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A school system has 30 schools. The lowest school code is 298 and the highest is 516. For every school, the same processes will be called. The approach I've taken so far can be seen below. How can I shorten this code? Thank you.

for ( $i = 298; $i <= 516; $i++ )
{
   switch ( $i )
   {
      case 298:
         $c_sch = strval ( $i ) ;
         // call a function
         uf_mem_requester ( $c_sch, $t_mem1, $t_mem2, $t_mem3,
                            $d_year, $d_datadate ) ;
      case 303:
         // etc....etc.....
      case 309:
         // etc....etc.....
      default:
   }
}
share|improve this question
    
Is there a case for every code between 298 and 516? –  hookedonwinter Aug 4 '10 at 17:52
1  
Why are you iterating over 200 times? –  user195488 Aug 4 '10 at 17:54
    
The FOR-CASE paradigm –  NullUserException Aug 4 '10 at 18:15
    
Yep, that's me! I suspect that most of my code belongs in a WTF museum. –  dave Aug 5 '10 at 1:05

3 Answers 3

up vote 11 down vote accepted

Not sure I understand. Is the switch because some IDs between 298 and 516 don't exist?

In that case, I would prefer

$school_ids = array(
  298, 300, 304, 312, 319, 320, 321, ....... all school IDs that actually exist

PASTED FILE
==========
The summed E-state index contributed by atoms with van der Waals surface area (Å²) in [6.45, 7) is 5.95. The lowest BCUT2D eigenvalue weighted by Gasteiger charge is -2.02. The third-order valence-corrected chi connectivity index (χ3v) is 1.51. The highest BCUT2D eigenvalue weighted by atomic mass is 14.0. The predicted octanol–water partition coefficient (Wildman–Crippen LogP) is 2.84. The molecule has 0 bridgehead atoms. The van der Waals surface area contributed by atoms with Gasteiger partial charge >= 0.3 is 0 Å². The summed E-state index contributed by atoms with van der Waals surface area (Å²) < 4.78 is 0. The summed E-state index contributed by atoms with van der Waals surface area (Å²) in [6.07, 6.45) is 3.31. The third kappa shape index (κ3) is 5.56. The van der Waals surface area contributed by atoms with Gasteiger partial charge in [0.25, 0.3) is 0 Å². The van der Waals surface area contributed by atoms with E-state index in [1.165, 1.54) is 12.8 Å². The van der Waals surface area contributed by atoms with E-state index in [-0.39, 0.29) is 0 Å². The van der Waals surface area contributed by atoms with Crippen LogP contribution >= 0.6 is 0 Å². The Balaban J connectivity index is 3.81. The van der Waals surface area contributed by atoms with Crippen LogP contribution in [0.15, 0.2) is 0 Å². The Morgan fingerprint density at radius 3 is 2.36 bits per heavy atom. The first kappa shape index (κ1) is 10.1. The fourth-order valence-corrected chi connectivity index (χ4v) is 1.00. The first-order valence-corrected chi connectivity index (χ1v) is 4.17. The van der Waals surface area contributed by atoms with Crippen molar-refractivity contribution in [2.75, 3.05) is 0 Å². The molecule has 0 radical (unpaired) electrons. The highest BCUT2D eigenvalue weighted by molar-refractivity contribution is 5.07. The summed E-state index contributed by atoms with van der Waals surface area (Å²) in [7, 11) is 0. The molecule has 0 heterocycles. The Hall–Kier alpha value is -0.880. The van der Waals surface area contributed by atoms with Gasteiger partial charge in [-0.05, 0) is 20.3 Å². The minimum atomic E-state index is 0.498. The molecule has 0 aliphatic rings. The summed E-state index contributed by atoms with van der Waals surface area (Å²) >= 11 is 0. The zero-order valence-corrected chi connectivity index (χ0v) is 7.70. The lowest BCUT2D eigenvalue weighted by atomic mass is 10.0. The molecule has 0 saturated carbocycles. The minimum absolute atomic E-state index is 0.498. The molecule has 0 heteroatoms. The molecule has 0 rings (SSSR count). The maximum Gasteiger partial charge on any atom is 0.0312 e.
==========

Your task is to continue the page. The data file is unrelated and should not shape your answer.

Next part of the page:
);

foreach (school_ids as $school) // a list of all IDs that exist
{
  $c_sch = strval ( $school ) ;
  uf_mem_requester ( $c_sch, $t_mem1, $t_mem2, $t_mem3, d_year, $d_datadate);
}
share|improve this answer
    
+1 for beating me to it... –  Lex Aug 4 '10 at 17:53
3  
+1 Don't iterate unnecessarily. –  BoltClock Aug 4 '10 at 17:54
    
and another for the same reason :-) –  GrandmasterB Aug 4 '10 at 17:54
1  
Well, darn, that is a heck of a lot more terse and reasonable than my attempt, which was not working, actually. Thank you for the ultra-fast response. –  dave Aug 4 '10 at 18:39
    
ultra fast response.....grrrr...ask another question...I want a rematch :D +1 –  Gordon Gustafson Aug 5 '10 at 1:26

Make an array of the school codes:

$schoolCodes =  array( 298, 303, 309 ...... );
foreach( $schoolCodes as $code ) {
    $c_sch = strval ( $i ) ;
    uf_mem_requester ( $c_sch, $t_mem1, $t_mem2, $t_mem3, $d_year, $d_datadate ) ;
    //and so forth...
}

This has the exact same effect of iterating through the codes, but its more efficient because you don't need to loop through any values you don't need to, and its much easier to update the codes through an array that through conditionals. :D

share|improve this answer
$schoolCodes = array(304, 313 /* etc */ );
foreach($schoolCodes as $code {
     $c_sch = strval ( $code ) ;
     // call a function
     uf_mem_requester ( $c_sch, $t_mem1, $t_mem2, $t_mem3,
                        $d_year, $d_datadate ) ;
}

Is that what you meant?

share|improve this answer
    
beaten by Pekka –  MrSoundless Aug 4 '10 at 17:54
    
Well, not what I meant, but exactly what I needed. Thanks. –  dave Aug 5 '10 at 1:06

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